Boundaries between BNS, Virtualchain and Atlas

From the below assertions, I undertood that BNS is a state machine built on the Virtualchain. But its a bit confusing how it is associated with Atlas (especially because of (2.))

Blockstack uses BNS as the default naming system. BNS is implemented by defining a state machine and rules for state transitions in a new virtualchain
– Blockstack technical whitepaper

Each BNS node implements an Atlas peer.

The Blockstack Naming Service (BNS) is a network system that binds names to off-chain state

@muneeb @jude could you please clarify my doubt :slight_smile:

Atlas is a 100%-replicated content-addressible chunk store that uses the sequence of hashes announced on BNS to discover and replicate chunks. As can be seen in Figure 2, Atlas gets the list of chunk hashes from NAME_IMPORT, NAME_UPDATE, and NAME_RENEW transactions, and uses them to coordinate with other Atlas peers to find any chunks for which it does not yet have data.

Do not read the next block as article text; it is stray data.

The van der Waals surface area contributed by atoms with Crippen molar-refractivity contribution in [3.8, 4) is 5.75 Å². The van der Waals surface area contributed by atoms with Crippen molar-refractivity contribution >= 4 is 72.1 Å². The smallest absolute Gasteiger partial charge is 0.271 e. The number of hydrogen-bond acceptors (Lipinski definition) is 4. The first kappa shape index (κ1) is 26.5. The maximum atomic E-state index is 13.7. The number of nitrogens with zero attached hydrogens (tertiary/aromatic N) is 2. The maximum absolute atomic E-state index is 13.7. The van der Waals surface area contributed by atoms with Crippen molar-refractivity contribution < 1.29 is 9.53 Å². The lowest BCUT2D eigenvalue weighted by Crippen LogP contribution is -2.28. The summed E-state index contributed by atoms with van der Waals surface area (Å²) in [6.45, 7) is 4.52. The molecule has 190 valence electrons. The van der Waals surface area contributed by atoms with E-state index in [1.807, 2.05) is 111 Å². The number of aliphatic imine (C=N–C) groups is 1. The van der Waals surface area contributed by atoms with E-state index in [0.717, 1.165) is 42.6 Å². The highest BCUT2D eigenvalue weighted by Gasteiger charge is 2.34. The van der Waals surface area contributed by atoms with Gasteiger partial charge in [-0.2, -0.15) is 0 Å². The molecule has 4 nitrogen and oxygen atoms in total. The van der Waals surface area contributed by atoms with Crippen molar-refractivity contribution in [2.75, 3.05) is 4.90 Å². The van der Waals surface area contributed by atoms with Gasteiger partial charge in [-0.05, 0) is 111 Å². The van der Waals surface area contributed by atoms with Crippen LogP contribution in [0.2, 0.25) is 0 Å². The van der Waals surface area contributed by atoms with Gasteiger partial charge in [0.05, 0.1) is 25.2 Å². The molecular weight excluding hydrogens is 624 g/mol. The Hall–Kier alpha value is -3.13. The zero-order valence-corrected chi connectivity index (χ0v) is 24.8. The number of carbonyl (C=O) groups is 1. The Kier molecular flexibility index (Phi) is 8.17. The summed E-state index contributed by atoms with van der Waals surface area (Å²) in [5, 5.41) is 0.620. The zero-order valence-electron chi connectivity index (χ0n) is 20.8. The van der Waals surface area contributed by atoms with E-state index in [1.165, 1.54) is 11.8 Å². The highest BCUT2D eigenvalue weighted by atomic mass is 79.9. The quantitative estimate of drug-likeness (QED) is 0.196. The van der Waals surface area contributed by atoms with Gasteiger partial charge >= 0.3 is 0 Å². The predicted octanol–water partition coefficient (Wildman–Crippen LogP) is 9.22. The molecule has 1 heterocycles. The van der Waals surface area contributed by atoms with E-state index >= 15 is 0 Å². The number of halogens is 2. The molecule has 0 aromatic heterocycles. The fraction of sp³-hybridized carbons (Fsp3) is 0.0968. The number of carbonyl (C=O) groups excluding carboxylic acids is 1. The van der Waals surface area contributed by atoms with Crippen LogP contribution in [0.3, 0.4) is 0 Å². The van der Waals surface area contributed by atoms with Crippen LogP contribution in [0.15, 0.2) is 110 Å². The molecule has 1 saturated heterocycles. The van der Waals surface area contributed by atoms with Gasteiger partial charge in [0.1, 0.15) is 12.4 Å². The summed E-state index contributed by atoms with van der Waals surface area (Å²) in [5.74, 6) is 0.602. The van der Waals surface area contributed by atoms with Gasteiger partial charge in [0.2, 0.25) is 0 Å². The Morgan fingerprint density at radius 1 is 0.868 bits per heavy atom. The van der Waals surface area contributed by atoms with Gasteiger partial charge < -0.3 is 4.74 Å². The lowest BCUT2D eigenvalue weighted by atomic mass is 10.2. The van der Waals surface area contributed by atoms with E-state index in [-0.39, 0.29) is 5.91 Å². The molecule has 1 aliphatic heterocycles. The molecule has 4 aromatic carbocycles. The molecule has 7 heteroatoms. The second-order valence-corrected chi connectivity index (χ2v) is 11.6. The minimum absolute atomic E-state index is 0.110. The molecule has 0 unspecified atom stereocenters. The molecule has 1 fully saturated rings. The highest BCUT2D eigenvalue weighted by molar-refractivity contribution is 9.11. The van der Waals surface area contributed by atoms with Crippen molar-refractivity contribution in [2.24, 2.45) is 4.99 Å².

BNS binds a name to zero or more Atlas chunk hashes. BNS is only aware of the 20-byte payloads assigned to each name. It does not know about the Atlas chunks (nor does it make any assumptions about how the 20-byte payload will be interpreted). Atlas sits “on top” of BNS and interprets the list of 20-byte payloads as chunk hashes.

Does this make more sense?

Thanks for the response @jude :slight_smile: I understood that BNS uses Atlas to store off chain data in chunks.

Atlas sits “on top” of BNS => kind of implies that Atlas has a dependency on BNS. But is that just in the blockstack context ? or is Atlas tightly coupled with BNS ?

There are no free-standing Atlas implementations that I’m aware of. However, Atlas is a protocol defined independently of BNS, so it’s possible to construct an Atlas network outside of Blockstack (provided that the Atlas peers have a way to agree on the same chunk sequence). The linked document describes how an Atlas peer would obtain its chunk hashes from a BNS node, but there’s nothing stopping you from implementing an Atlas network that exchanges chunk hashes using, for example, a shared .torrent file.

1 Like